“Hope” is the thing with feathers –
That perches in the soul –
And sings the tune without the words –
And never stops – at all –
And sweetest – in the Gale – is heard –
And sore must be the storm –
That could abash the little Bird
That kept so many warm –
I’ve heard it in the chillest land –
And on the strangest Sea –
Yet – never – in Extremity,
It asked a crumb – of me.
Hope is the second of the three theological virtues: the primaries to which all Christians are exhorted to commit themselves unwaveringly. Faith and charity are interlocked with hope. Hope is a mirror to faith, for faith posits God’s love and mercy. Hope makes charity possible, for without it one would merely hug one’s assets to his chest and cower from involvement with others. Hope’s polar opposite, despair, amounts to the forsaking of God, for God is Love.
But to retain one’s hope when things are tough expresses something else, as well: courage. C. S. Lewis called courage the testing point of all other virtues:
This, indeed, is probably one of the Enemy’s motives for creating a dangerous world—a world in which moral issues really come to the point. He sees as well as you do that courage is not simply one of the virtues, but the form of every virtue at the testing point, which means, at the point of highest reality. A chastity or honesty, or mercy, which yields to danger will be chaste or honest or merciful only on conditions. Pilate was merciful till it became risky. [The Screwtape Letters]
In this hope resembles all the other virtues. To maintain one’s hope in the darkness – to continue to fight, work, and hope when it seems utterly pointless – demands courage.
I filched the following from Mike Miles:
How true that is. It’s easy to “hope” for continued prosperity, continued security, continued peace. Hope is at its truest when all that we value has been taken from us, with no relief in sight, yet we grit our teeth and soldier on. He who rises from disaster’s rubble, girds his loins, marshals his forces, and goes forth to strive afresh knows what hope really is…and what it asks of us.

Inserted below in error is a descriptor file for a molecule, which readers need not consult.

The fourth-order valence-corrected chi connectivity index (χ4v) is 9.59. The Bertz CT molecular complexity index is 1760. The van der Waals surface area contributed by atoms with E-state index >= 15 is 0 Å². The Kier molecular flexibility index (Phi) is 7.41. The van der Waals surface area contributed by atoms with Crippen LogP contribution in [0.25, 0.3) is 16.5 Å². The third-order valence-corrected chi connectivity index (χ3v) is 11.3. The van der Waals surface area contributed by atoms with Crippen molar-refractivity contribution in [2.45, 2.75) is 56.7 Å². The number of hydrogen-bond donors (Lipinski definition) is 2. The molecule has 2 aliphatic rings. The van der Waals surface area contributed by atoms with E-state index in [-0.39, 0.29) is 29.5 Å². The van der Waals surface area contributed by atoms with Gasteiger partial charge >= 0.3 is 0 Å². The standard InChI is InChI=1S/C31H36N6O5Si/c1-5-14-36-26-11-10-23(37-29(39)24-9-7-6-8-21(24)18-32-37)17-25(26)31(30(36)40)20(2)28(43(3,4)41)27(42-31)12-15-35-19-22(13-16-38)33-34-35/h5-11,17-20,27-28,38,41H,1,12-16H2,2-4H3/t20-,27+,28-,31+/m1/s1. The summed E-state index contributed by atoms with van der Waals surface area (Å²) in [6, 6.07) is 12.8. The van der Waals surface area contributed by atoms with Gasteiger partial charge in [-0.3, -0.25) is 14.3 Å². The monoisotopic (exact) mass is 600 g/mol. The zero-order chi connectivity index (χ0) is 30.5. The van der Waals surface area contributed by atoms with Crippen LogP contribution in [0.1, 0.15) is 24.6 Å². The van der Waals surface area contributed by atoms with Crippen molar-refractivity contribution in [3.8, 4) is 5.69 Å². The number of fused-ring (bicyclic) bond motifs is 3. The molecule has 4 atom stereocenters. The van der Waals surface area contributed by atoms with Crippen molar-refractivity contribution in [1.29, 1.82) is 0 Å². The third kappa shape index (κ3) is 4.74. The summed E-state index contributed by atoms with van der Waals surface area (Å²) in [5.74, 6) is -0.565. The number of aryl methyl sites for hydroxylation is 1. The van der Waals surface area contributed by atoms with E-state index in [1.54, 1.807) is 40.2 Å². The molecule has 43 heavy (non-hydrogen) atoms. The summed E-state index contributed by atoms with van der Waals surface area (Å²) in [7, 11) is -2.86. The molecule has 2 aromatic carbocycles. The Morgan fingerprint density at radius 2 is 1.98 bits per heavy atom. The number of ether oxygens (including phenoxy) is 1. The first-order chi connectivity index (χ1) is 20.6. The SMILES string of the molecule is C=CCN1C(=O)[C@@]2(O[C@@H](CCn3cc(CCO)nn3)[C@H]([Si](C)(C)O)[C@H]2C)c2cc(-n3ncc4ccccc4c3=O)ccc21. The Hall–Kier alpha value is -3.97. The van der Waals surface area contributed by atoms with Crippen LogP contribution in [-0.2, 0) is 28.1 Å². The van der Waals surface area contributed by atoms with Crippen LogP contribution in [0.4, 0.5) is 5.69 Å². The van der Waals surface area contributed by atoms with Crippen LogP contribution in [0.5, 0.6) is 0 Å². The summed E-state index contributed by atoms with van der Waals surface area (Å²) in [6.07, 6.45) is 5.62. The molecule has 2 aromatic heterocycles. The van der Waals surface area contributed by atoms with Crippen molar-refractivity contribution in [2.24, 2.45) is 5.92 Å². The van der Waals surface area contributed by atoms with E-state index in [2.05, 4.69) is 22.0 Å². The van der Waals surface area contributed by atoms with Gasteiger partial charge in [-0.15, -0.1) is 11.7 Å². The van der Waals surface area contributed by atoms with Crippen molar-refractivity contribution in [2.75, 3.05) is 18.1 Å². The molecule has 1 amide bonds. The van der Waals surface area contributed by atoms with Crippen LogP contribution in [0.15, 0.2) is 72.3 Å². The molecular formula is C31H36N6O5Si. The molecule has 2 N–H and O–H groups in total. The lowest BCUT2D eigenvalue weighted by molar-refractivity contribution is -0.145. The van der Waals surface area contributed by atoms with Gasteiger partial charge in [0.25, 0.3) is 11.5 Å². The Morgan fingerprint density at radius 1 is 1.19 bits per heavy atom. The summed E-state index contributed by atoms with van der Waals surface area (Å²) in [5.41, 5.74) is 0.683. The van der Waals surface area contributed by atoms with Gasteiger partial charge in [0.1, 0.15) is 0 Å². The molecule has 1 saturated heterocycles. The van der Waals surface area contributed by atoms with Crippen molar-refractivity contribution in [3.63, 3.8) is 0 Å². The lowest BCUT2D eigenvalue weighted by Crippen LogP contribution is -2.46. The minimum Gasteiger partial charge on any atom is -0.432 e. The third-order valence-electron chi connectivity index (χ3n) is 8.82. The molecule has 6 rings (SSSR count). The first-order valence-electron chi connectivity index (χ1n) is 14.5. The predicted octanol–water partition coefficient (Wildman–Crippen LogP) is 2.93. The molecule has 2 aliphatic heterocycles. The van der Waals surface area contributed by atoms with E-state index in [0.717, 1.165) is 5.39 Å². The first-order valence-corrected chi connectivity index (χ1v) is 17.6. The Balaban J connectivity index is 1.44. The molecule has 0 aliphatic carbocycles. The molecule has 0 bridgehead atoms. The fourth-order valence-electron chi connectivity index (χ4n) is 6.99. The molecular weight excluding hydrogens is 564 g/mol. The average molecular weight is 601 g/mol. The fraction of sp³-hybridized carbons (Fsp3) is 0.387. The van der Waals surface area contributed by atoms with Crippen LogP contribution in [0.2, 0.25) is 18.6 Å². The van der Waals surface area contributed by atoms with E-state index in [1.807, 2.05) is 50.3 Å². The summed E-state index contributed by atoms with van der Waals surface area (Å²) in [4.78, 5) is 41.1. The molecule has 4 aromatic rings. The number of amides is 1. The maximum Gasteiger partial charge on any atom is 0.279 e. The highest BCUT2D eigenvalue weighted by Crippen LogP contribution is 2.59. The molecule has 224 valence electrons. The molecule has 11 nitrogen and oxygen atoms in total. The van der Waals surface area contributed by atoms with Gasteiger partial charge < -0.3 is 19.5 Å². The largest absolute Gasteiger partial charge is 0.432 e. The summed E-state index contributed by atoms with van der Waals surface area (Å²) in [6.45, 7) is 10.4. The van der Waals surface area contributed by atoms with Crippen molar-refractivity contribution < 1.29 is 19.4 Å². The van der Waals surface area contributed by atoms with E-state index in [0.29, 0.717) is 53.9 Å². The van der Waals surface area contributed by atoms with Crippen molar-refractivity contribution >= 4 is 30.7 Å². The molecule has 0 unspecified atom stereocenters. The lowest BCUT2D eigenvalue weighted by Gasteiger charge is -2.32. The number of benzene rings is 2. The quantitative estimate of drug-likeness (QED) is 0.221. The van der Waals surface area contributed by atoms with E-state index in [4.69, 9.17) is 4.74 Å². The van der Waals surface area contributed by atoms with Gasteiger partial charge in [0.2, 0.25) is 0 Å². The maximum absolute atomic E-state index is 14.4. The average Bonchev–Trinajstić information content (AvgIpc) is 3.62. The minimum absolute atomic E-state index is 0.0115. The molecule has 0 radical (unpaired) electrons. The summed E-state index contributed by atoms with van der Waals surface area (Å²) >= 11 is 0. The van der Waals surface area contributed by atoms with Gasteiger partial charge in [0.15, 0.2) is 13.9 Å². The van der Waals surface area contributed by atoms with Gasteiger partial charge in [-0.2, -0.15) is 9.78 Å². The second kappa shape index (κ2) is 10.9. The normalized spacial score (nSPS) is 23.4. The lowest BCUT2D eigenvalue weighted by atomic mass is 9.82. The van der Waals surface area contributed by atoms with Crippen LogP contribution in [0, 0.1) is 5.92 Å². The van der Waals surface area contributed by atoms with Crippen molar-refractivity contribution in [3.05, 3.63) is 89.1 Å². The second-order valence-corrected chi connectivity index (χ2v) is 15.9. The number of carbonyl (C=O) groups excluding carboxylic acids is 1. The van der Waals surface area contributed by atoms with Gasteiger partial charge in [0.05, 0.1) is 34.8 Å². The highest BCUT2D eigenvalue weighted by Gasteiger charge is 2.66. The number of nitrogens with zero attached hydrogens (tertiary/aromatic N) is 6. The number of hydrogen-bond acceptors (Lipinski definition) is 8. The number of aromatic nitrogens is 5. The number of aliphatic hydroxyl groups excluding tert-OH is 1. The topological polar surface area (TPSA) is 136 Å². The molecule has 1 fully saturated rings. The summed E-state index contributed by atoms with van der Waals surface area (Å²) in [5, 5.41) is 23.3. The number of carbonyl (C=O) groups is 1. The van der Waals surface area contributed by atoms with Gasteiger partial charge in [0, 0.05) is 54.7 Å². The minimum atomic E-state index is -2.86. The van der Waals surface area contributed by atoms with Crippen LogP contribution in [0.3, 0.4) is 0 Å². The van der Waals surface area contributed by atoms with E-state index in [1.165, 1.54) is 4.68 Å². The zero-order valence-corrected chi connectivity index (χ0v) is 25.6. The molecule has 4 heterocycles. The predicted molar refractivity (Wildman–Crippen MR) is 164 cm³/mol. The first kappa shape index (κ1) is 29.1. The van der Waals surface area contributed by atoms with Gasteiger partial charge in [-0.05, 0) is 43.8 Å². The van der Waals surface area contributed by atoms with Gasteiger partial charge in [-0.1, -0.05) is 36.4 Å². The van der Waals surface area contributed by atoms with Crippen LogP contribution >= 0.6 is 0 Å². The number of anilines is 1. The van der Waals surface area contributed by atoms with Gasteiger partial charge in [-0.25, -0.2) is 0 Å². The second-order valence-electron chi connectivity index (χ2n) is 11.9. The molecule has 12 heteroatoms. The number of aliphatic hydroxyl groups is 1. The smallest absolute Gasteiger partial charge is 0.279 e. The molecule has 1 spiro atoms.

Just now things are pretty bleak. Americans have lost much; in the foreseeable future, we’ll lose even more. The forces of evil are relentless. They cannot be defeated permanently, for they refuse to accept defeat. As Tolkien told us, the Shadow will take a fresh shape and grow again.
But that’s just one more argument for hope. If the tyrants and destroyers refuse to accept defeat, why should the good people of the world accept it? Are we not at least as strong and resolute as they? Can’t we match their determination with our own? Indeed, isn’t that the central test of existence?
At irregular intervals I find myself at the computer, fingers poised over the keys, but unable to write in the face of the counsel of despair: What’s the use? What have I succeeded in improving? What reason do I have to think that anything will change because of what I might say? Haven’t I said quite enough already? Aren’t there better ways to spend what remains of my life?
At such times I need a hope refresher. It comes in various guises, some of which are harder to discern than others. Maybe I’ll encounter a favorite book or poem, or hear an uplifting piece of music. Maybe I’ll recharge after reading some Web colleague’s recent emission. Or maybe someone who’s read one of my novels will write to me to express his appreciation. All I need to do is remain awake and alert; hope will find its way back into my soul.
God, too, is relentless. He washes His hands of no one. Hope is simply the recognition of that truth.
Just a few casually nonpolitical but hopeful words from the crazy Catholic commentator who arrogantly continues to vent his assorted foolishnesses onto the World Wide Web. Please enjoy your day – and remain hopeful. In parting, have an old anthem from the Seventies:
And may God bless and keep you all.
“….what have you accomplished?” Much, I would say.
Reading your ruminations on issues and problems I struggle with myself helps me greatly. It inspires reflection, insight, and charity. Perhaps more important it relieves loneliness-in-adversity.
I owe you much, my friend. Perhaps in the eternity of God’s kingdom there’ll be opportunity to buy you a beer for it.
Sometimes, you’re not writing for THEM. You’re writing to keep yourself going.
Speaking as one of THEM I thank you very much, you’ve helped and educated me a lot.